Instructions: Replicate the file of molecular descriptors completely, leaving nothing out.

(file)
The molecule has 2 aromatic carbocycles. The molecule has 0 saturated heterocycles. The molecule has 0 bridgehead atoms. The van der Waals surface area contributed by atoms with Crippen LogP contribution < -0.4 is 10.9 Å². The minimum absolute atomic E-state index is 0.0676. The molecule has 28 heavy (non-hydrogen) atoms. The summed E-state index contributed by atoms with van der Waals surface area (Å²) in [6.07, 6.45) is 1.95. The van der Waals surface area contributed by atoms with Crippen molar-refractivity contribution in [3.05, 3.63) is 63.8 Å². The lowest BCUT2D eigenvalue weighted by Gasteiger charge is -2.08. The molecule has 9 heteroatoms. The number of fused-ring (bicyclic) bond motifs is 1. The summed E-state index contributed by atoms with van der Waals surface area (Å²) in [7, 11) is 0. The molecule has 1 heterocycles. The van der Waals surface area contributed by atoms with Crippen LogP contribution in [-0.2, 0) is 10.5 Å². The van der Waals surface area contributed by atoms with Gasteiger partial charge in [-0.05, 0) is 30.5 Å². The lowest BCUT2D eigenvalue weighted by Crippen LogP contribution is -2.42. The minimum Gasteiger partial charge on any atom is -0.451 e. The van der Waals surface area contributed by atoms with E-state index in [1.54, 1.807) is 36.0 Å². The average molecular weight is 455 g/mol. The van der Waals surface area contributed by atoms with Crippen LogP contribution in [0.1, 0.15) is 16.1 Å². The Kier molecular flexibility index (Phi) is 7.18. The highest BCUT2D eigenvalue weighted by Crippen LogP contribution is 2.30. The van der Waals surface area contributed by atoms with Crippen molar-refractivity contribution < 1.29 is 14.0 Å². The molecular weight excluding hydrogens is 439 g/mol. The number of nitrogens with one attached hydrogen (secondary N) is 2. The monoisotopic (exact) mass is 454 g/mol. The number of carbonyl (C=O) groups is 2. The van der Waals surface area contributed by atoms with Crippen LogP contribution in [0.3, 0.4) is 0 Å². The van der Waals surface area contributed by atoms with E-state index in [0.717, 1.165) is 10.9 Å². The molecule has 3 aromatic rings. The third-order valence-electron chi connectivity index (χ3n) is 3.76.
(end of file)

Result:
The molecule has 2 aromatic carbocycles. The molecule has 0 saturated heterocycles. The molecule has 0 bridgehead atoms. The van der Waals surface area contributed by atoms with Crippen LogP contribution < -0.4 is 10.9 Å². The minimum absolute atomic E-state index is 0.0676. The molecule has 28 heavy (non-hydrogen) atoms. The summed E-state index contributed by atoms with van der Waals surface area (Å²) in [6.07, 6.45) is 1.95. The van der Waals surface area contributed by atoms with Crippen molar-refractivity contribution in [3.05, 3.63) is 63.8 Å². The lowest BCUT2D eigenvalue weighted by Gasteiger charge is -2.08. The molecule has 9 heteroatoms. The number of fused-ring (bicyclic) bond motifs is 1. The summed E-state index contributed by atoms with van der Waals surface area (Å²) in [7, 11) is 0. The molecule has 1 heterocycles. The van der Waals surface area contributed by atoms with Crippen LogP contribution in [-0.2, 0) is 10.5 Å². The van der Waals surface area contributed by atoms with Gasteiger partial charge in [-0.05, 0) is 30.5 Å². The lowest BCUT2D eigenvalue weighted by Crippen LogP contribution is -2.42. The minimum Gasteiger partial charge on any atom is -0.451 e. The van der Waals surface area contributed by atoms with E-state index in [1.54, 1.807) is 36.0 Å². The average molecular weight is 455 g/mol. The van der Waals surface area contributed by atoms with Crippen LogP contribution in [0.1, 0.15) is 16.1 Å². The Kier molecular flexibility index (Phi) is 7.18. The highest BCUT2D eigenvalue weighted by Crippen LogP contribution is 2.30. The van der Waals surface area contributed by atoms with Crippen molar-refractivity contribution < 1.29 is 14.0 Å². The molecular weight excluding hydrogens is 439 g/mol. The number of nitrogens with one attached hydrogen (secondary N) is 2. The monoisotopic (exact) mass is 454 g/mol. The number of carbonyl (C=O) groups is 2. The van der Waals surface area contributed by atoms with Crippen LogP contribution in [0.3, 0.4) is 0 Å². The van der Waals surface area contributed by atoms with E-state index in [0.717, 1.165) is 10.9 Å². The molecule has 3 aromatic rings. The third-order valence-electron chi connectivity index (χ3n) is 3.76.